SQL Source Control – no more database development without it

John Rummell had a problem that is shared by most database developers. How can one use SQL Server Management Studio to put source control files into a source control system such as SubVersion? The processes he tried were all error-prone and awkward to use. And then he found a solution.

Like many developers, I have been waiting a long time for a good source control solution for SQL. I wanted something that would easily track changes to table definitions, views, and stored procedures. In the past I’ve used SQL Server Management Studio to generate a script that would create all of the objects in my schema. Inevitably, I would forget to change the options to script table indexes or to include if not exists or some other setting that wasn’t the default. At this point I would regenerate the script again with the correct settings and then save it to a file and add it to my project which was in source control.

Now the script itself is quite a mess. Due to the nature of object dependencies, the users go first, then tables, then stored procedures and finally the foreign key constraints. Here’s an example from Facebook Steam Achievements, an open source Facebook application for sharing Steam Achievements (PC gaming achievements on the Steam network) with your Facebook friends.

Wouldn’t it be nice if this was organized into separate scripts for each object? It would certainly make it easier to read. Another method I’ve used is SQL Server Management Studio projects. This involves creating a script file for each object. In order to keep the database and scripts in sync, I would only make changes to the database by changing the scripts and executing them (instead of using the Design, Modify, or Script as ALTER options in Object Explorer). If you want to use Subversion to put this project in source control, you won’t have the convenience of add-ins like VisualSVN or AnkhSVN for Visual Studio. You could use External Tools in place of an add in, but it leaves much to be desired.

Red Gate has recently released a product called SQL Source Control that solves all of the issues I’ve mentioned. SQL Source Control allows you to edit your database as you normally would, but without worrying about updating or generating scripts. You don’t have to remember to script your database after you add a new stored procedure or add a column to a table. If you’ve made a change, it will display with a blue dot in the Object Explorer. You can think of this as the red modified overlay you’ve seen with TortoiseSVN.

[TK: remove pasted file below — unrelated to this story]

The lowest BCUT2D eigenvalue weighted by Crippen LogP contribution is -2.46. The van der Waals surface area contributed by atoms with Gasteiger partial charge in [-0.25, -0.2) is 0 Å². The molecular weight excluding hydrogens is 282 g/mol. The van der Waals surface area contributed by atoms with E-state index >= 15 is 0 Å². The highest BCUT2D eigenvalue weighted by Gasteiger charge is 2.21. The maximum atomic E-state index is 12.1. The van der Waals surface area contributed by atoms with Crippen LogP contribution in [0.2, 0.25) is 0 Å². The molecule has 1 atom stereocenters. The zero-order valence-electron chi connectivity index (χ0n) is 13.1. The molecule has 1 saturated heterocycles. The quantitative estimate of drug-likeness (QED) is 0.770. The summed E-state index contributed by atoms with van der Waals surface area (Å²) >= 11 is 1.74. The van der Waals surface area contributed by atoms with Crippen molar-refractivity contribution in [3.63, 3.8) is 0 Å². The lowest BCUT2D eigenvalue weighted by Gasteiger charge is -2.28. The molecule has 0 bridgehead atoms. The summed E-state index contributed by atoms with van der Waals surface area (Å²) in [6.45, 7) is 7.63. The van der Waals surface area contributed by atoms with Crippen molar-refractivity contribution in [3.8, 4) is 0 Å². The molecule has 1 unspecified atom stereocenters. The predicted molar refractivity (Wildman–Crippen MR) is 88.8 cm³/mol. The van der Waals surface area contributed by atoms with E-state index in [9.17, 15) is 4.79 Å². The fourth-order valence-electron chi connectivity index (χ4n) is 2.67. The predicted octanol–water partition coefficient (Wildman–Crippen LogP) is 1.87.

To commit your changes, you can simply right click on the object and select Commit changes to source control... At this point you’ll see your changed objects and a diff view of the currently selected object. Simply type in a comment click Commit.


To get the latest version, simply right click on the database and select Get latest changes from source control…. Once you review the changes and click Get Latest, SQL Source Control will actually update your database with the latest changes. This way, you don’t have to worry about getting the latest scripts and then making the necessary changes in order to run it on your current version.


SQL Source Control also keeps your scripts organized. You probably won’t need to view the scripts, but if you are curious, you can view them in your working copy. In my Steam Achievements project I linked the database to https://facebooksteamachievements.googlecode.com/svn/trunk/Database. So now when I browse the Database folder in my working copy, I’ll see the scripts created by SQL Source Control.


As you can see, the scripts are organized by object type. If you browse the Tables folder you’ll see all of the table scripts.


There are a few things that I think would make SQL Source Control even better. Merge support would be very helpful as well as integration with the Visual Studio database tools. Merge would allow you to branch your database development, and would be a requirement for teams that use the branch-per-feature strategy. Visual Studio tooling support would allow developers to stay within one IDE for all of their development needs.

In summary, SQL Source Control is an SSMS add-in that:

  • Tracks changes to your database as you make them,
  • Doesn’t require you to generate scripts,
  • Updates your database when you get the latest version,
  • Keeps your scripts organized,
  • I don’t want to do database development without.

SQL Source Control can be downloaded from the Red Gate website.